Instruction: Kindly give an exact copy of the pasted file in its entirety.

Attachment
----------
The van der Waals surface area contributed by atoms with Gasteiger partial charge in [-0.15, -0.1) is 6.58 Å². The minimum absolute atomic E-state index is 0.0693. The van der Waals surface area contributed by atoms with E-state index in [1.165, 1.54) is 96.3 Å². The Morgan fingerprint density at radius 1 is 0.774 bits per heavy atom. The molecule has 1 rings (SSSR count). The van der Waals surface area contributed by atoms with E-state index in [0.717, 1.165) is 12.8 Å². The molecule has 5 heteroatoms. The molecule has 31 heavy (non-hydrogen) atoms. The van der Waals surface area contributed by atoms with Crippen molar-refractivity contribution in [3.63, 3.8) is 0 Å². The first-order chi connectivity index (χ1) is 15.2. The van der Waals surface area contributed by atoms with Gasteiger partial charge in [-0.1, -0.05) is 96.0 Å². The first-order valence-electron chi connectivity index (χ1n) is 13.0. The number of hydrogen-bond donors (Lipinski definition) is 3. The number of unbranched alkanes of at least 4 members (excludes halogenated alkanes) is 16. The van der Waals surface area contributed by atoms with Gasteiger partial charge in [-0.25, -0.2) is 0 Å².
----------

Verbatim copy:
The van der Waals surface area contributed by atoms with Gasteiger partial charge in [-0.15, -0.1) is 6.58 Å². The minimum absolute atomic E-state index is 0.0693. The van der Waals surface area contributed by atoms with E-state index in [1.165, 1.54) is 96.3 Å². The Morgan fingerprint density at radius 1 is 0.774 bits per heavy atom. The molecule has 1 rings (SSSR count). The van der Waals surface area contributed by atoms with E-state index in [0.717, 1.165) is 12.8 Å². The molecule has 5 heteroatoms. The molecule has 31 heavy (non-hydrogen) atoms. The van der Waals surface area contributed by atoms with Crippen molar-refractivity contribution in [3.63, 3.8) is 0 Å². The first-order chi connectivity index (χ1) is 15.2. The van der Waals surface area contributed by atoms with Gasteiger partial charge in [-0.1, -0.05) is 96.0 Å². The first-order valence-electron chi connectivity index (χ1n) is 13.0. The number of hydrogen-bond donors (Lipinski definition) is 3. The number of unbranched alkanes of at least 4 members (excludes halogenated alkanes) is 16. The van der Waals surface area contributed by atoms with Gasteiger partial charge in [-0.25, -0.2) is 0 Å².